The Tokyo Motor Show may take place just once every two years, but each time the doors open the event delivers some truly wild and wonderful visions of the future of motoring.
This year’s show is set to be no different. Likely to be dominated by electrification, we’re expecting to see all manner of crazy concepts from manufacturers across the globe. We’ve got some idea of what to expect – so here’s what we know so far about the event, which kicks off on Thursday.
The Jazz has historically been a popular offering here in the UK, and Honda hopes things will remain the same for this all-new generation. Set to arrive with petrol-electric powertrains, we know little else about the upcoming hatchback.
That said, we’re expecting sales for the new Jazz to commence early next year.
Lexus electric car concept
Lexus has been a forerunner in the electrified car segment, having continually introduced new hybrids for many years now. However, its latest concept will push it into the all-electric category for the first time. It’s set to be a compact urban vehicle and, though it’s unlikely to be a fully-fledged production car, it’ll give us an idea of the direction in which Lexus is heading.
Mazda electric vehicle
As is the theme so far, little is known about Mazda’s upcoming electric vehicle, apart from that it is rumoured to use a rotary engine as a range extender. It’s likely to be a standalone model, rather than one based on an existing Mazda vehicle, and is hinted to be an SUV.
In a similar way to Lexus, this will be Mazda’s first foray into the all-electric segment.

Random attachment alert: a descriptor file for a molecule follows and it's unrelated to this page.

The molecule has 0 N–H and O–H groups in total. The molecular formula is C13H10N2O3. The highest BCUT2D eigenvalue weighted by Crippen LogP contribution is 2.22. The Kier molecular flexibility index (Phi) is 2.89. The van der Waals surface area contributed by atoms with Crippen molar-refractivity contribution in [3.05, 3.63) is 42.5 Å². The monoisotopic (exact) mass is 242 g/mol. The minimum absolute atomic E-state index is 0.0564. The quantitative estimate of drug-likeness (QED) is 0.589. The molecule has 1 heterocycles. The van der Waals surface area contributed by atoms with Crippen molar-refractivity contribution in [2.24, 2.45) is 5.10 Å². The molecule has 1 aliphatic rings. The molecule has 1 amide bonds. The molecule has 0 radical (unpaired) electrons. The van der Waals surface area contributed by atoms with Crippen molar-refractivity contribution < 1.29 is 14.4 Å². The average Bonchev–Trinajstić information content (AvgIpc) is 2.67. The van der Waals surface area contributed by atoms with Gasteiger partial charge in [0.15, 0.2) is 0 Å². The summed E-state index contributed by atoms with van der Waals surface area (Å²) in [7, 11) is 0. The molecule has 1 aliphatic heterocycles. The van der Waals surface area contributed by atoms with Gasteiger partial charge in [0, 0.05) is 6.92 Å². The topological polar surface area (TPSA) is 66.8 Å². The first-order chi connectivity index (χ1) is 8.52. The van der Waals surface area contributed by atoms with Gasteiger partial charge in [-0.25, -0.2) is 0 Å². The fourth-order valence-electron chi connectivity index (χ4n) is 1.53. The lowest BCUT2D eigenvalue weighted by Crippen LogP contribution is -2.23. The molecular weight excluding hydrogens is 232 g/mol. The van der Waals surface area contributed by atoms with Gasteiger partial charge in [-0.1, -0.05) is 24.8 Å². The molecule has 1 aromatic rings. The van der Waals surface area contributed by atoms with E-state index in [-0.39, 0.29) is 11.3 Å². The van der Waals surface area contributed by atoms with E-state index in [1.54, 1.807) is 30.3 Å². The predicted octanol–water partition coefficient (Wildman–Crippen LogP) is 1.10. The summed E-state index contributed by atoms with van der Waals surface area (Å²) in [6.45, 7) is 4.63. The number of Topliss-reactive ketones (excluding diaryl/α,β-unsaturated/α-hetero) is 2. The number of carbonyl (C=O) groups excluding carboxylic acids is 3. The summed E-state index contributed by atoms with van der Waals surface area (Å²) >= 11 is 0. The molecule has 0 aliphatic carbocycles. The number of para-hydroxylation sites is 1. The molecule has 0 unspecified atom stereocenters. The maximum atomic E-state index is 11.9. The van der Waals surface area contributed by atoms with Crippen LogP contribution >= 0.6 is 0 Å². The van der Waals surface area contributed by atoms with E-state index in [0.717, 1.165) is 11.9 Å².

Mitsubishi Mi-Tech Concept
Mitsubishi’s Mi-Tech Concept is set to shake things up when it comes to electrified powertrains thanks to its use of a gas turbine generator in place of a traditional combustion engine. The futuristic-looking SUV has already been teased in a number of shots, but this is the first time that we’ll have seen the car in full.
That powertrain is slated to enter production, however, even if the concept car itself may not ever see the light of day.
Nissan IMk Concept
Nissan is bringing a Kei car concept to Tokyo, showcasing a new look on a small, boxy platform. It’s due to be electrified too, and will likely use a new platform which will underpin future Nissan cars of the same size.
It’s a car that’s unlikely reach UK shores but gives a good indication of how future Nissan vehicles could look.
Suzuki Waku SPO
Suzuki, like Nissan, is showcasing a small Japanese A-segment car at this year’s show. It takes inspiration from classic Suzuki models, bringing a retro look and a two-tone colour scheme.
The firm is also expected to bring another concept alongside the Waku SPO, called the Hanare. It too will be inspired by Suzuki models of old.
Toyota actually has a trio of concepts heading to this year’s show. The first is a second-generation of its hydrogen-electric-powered Mirai, which will look to build on the successes of the original.
The next is the Copen GR Sport, Toyota’s own take on a compact sports car. Based on the Daihatsu car of the same name, it’s not a car that will likely be available in the UK.
Then there’s the LQ. It’s designed to be an all-electric self-driving hatchback based on the Concept-i which was revealed in 2017.
Lastly, there are rumours that a new version of the firm’s GT86 sports car could be showcased in Tokyo – but this is unconfirmed for the moment.